Below the SURFace: Amherst Students Present Their Research

By Nora Lowe

On September 8, the Science Center was cleared of furniture and filled instead with student researchers. This year’s cohort of Summer Undergraduate Research Fellowship (SURF) participants presented more than 80 posters as the culmination of their multiweek experience of rigorous scientific inquiry across nine departments, as well as in collaboration with parties outside the College.

Here, ASN brings you below the SURFace, providing a deeper look into the work conducted by two of these student researchers.

Stochastic Modeling of Orbital Debris Evolution Using Launch and De-Orbit Rates

Cassandra Jin (‘24)

Cassandra Jin (‘24) with her poster.

This summer, Jin worked with the Institute for Defense Analyses. Right now, she explains, national governments and commercial companies like SpaceX are sending satellites into orbit to gather information from GPS operation to intel on political adversaries.

But, launching more and more objects into space leads to a problem called Kessler Syndrome. The issue stems from how collisions in space only increase as more objects are sent up, what Jin calls “exponential growth of the orbital population.” Continuing the current pattern of frequent object launches and infrequent object returns as reported by the Federal Communications Commission (FCC), the space environment will eventually become unusable.

There are different methods to determine the probability that objects in space will collide with one another. One method is deterministic, which uses physical characteristics such as size, velocity, and orientation to make predictions. However, reality is not perfectly predictable. Jin says it is analogous to economics, where it is impossible to predict consumer behavior with absolute certainty. “People act irrationally, and the universe is the same way. Models are always imperfect.”

Therefore, Jin focused on a framework of stochasticity, which takes randomness into account. There are over half a million objects in orbit, so the deterministic method runs into barriers of computational power and time. On the other hand, the stochastic method is a semi-analytical simulation framework. For one of the two rate parameters that she investigated, Jin set an average of 1,500 launches per year, and the stochastic model draws from a distribution, which means year one could have 1,400 launches, while year two might have 1,550. According to Jin, this helps us better predict real conditions. 

This model has been in development only for a year but can render predictions for a 200-year timeframe. The results show that objects and collisions tend to accumulate at about 800 kilometers. Jin also found that while decreasing launch rate and increasing de-orbit rate both lower the chance of collisions over time, increasing de-orbit rate is less volatile in terms of predictability. This suggests the government should prioritize increasing the de-orbit rate rather than decreasing the launch rate.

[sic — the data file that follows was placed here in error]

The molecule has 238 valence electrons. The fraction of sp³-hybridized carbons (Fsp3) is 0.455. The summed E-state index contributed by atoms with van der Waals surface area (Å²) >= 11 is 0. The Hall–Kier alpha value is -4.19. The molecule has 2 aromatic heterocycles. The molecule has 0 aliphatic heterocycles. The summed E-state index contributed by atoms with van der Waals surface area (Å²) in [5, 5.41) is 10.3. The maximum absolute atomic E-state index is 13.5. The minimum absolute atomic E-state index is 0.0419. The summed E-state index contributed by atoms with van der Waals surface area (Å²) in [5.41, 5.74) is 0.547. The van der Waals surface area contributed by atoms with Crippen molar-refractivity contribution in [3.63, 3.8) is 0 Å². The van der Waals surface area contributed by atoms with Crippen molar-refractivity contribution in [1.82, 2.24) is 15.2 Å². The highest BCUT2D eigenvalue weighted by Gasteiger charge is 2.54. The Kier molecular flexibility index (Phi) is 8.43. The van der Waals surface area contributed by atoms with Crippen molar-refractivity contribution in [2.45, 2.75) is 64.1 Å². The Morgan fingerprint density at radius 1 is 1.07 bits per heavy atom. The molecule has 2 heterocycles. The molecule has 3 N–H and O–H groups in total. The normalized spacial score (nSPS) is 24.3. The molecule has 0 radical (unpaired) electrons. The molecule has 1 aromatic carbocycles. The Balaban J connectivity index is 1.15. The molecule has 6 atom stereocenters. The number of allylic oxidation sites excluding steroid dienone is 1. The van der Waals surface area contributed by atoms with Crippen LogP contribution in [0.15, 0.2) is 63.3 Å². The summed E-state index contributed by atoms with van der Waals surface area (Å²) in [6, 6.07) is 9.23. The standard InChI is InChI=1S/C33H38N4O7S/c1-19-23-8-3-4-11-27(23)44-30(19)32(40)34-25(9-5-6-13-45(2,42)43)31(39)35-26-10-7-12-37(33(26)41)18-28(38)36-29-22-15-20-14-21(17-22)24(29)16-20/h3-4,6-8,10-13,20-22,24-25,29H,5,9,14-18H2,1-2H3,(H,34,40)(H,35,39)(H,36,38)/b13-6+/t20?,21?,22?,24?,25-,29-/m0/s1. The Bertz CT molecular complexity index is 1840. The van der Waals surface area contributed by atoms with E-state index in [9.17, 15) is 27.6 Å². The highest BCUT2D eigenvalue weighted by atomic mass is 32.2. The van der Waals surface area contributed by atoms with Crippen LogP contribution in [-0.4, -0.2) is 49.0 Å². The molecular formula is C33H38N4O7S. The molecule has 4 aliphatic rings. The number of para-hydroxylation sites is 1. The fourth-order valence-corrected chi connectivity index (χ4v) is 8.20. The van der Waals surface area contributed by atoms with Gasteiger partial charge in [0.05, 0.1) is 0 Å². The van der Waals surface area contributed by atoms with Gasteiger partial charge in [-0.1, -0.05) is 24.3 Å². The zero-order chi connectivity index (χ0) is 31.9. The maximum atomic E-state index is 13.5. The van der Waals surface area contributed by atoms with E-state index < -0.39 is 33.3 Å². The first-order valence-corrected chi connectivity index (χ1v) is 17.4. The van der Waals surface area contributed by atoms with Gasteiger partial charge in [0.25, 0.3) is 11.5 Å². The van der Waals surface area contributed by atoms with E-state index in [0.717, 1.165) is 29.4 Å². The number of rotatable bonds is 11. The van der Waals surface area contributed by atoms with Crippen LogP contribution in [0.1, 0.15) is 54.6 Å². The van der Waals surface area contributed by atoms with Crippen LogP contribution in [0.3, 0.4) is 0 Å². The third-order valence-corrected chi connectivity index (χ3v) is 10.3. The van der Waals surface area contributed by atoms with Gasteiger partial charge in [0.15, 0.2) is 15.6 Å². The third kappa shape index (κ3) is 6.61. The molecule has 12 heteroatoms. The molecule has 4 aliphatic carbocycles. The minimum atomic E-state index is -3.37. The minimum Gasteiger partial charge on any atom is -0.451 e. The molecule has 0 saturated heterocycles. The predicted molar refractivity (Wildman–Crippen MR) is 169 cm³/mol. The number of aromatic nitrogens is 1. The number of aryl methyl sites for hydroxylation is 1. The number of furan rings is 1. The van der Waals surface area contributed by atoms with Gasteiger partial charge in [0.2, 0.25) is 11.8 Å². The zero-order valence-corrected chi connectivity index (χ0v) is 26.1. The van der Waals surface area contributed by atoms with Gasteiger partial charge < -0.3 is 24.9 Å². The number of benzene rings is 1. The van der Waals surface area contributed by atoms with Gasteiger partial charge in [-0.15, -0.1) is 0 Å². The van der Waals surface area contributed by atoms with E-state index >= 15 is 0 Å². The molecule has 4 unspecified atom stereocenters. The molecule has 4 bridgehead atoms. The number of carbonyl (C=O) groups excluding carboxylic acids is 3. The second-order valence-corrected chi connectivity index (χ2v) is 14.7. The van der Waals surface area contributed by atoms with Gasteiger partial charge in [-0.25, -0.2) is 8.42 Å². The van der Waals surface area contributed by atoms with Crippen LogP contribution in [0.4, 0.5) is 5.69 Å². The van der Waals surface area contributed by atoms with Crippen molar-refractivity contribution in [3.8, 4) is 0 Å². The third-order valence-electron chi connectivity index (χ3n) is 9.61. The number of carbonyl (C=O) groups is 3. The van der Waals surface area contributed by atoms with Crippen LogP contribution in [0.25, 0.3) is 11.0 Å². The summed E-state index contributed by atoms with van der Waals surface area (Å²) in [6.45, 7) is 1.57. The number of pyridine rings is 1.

Right now, operators can only keep satellites in orbit for up to 25 years after mission completion, but their compliance rate is estimated at 20%. To address this issue, the FCC recently narrowed that designated window from 25 years to five in hopes of curtailing Kessler Syndrome. However, Jin notes, there is no penalty or incentive to increase compliance at the moment, something that could help mediate the issue of noncompliance.

Laughter is the Best Medicine? The Implications of Self-Enhancing Humor in Emotional Sensitivity, Loneliness, and Depression

Allie Hollin (‘26)

Allie Hollin (‘26) with her poster.

Hollin is a prospective psychology major who focused her efforts in the field of clinical psychology this summer. She developed her study from a curiosity about how humor impacts mental health and the capacity for emotional regulation. There are four different humor styles: aggressive humor (targeting other people), self-defeating humor (making fun of yourself in a negative way, sort of like self-deprecating humor), affiliative humor (making jokes with other people in a positive way), and self-enhancing humor (a more solo act of humor, but still positive towards oneself).

Although all four humor types were investigated, the most significant results came about with self-enhancing humor. In defining this category, Hollin says, “when you’re facing adversity, someone using self-enhancing humor will step back and refocus on the positives rather than ruminate on the negatives.” 

Hollin put these factors in conversation with loneliness and depression, too, which were all measured in a self-reported survey taken by 33 subjects. The mean age was 36, and participants completed the questionnaire through Qualtrics remotely across the country.

The findings indicate that people with self-enhancing humor have better emotional regulation strategies that were “more adaptive, rather than maladaptive.” 

People who use self-enhancing humor have lower instances of self-blame, greater use of positive refocusing, and are less sensitive, meaning they feel negative emotions less intensely and for a shorter period of time. In addition, self-enhancing humor users are typically less lonely. Loneliness and sensitivity were, expectedly, shown to be correlated with depression.

Hollin hypothesizes that “positive humor, especially self-enhancing humor, which can be thought of as perspective-taking, is preventing you from internalizing something negative that happened to you. When you’re not ruminating on it as much, it doesn’t feel like such a difficulty.”

In the future, Hollin would like to repeat the study with a bigger sample size, look at the negative humor styles to assess them as coping mechanisms, and more closely examine sex-specific approaches to humor.

If you’re interested in doing SURF, check out this webpage to learn more: